RoadDoggFL said...

I'm kind of thinking that one day the NHL can have RFID chips in each player's helmet and the puck, with the possibility of gloves, skates and sticks too. Then stats could be automatically generated (with a few trial seasons where they're also manually tracked to determine accuracy and refine techniques).

Not that it would help your cause too much, but with the NHL always boasting about being on the forefront of technology, it's a logical advancement that could be made in the next decade or two.

Once stat generation is automated, there'd be no more human error and future goalies could fall under the scrutiny of people such as yourself to determine effectiveness and relative performance. Just an idea, think it might have some legs.

Anonymous said...

I also believe there is data on those game charts indication the type, time, and situation of the shot.

Sunny Mehta said...

Awesome. Eyeballing the distances by general area is fine, but it'd be really nice if you differentiated by situation (ES, PP, etc).

Kent W. said...

Sounds great. It'll be interesting to see the results.

James Benesh said...

Actually, I'd be interested to see if the situation matters at all once the location of the shot origination is determined.

Does a crease area shot on the PP have a better chance of going on than a crease area shot at even strength?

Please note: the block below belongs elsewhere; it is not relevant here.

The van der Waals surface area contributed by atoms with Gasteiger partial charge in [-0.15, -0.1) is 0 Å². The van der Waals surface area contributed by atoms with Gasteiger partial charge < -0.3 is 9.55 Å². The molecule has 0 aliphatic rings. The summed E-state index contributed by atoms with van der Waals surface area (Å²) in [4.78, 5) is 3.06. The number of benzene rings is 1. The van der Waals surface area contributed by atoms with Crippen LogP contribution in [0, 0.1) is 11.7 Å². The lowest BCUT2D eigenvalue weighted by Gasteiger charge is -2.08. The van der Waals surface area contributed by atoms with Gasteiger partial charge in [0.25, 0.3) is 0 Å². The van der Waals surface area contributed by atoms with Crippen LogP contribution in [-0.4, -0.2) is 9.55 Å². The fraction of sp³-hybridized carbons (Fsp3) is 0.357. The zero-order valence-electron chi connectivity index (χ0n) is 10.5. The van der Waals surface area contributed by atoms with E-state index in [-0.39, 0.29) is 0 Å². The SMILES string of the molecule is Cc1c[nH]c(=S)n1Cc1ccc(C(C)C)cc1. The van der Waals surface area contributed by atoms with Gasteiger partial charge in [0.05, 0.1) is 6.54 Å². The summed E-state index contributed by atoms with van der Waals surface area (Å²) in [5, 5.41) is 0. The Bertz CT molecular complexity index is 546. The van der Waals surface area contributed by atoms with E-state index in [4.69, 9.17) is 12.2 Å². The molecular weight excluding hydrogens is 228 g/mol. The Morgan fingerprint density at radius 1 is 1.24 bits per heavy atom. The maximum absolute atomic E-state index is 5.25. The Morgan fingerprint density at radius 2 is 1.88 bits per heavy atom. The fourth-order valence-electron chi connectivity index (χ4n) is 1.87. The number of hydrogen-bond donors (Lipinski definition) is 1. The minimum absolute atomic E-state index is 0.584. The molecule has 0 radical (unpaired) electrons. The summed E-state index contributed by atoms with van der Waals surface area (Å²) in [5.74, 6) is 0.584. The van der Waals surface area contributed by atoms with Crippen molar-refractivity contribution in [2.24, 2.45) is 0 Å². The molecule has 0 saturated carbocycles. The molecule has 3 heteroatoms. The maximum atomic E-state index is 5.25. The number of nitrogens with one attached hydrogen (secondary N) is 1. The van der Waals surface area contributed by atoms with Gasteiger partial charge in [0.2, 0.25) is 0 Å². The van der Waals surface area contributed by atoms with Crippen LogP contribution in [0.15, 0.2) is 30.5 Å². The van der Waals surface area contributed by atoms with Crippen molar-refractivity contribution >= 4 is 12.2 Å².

Or, does having a PP mean you get more crease area shots?

Statman said...

Good idea.

I know that the "Fox Track" (highlighting the puck) was ridiculed a few yrs back, but one interesting use of that technology was the measurement of the speed (& presumably location) of shots.

As the first commenter said, it should be easy for the NHL to "chip" each player as well as the pucks to gather much more accurate data.

But, since the NHL is usually 10-20 yrs behind every other sport, I'm sure we'll be waiting awhile for that.

Who knows, perhaps someday we'll even be able to know exactly how much of the net each goalie fills (e.g. knowing the size of their equipment).

Scott Reynolds said...

This project does sound really interesting CG. I'm definitely looking forward to the results.

As for the situational differences I tend to think you get more crease and slot chances on the PP than at EV which is the major cause of the drop in SV%. I also think point (and perimeter) shots have a better chance of going in because of there is a much higher liklihood of an intentional screen.

The Contrarian Goaltender said...

Re: PP vs. EV, Behind the Net also has breakdown of scoring percentages by location for 4 on 5 play. You can compare that to the other chart I linked in the post.

It is pretty clear that scoring percentages are higher on the power play even from the same location. I think this is mainly because the shooters have more time and space to make a better shot. There is also usually some traffic in front of the net, and the goalie is less likely to be set for the shot since quick puck movement is a lot easier on the power play.

It is more correct to split out chances by game situation, so if it doesn't take me too much extra time I'll probably do that as well.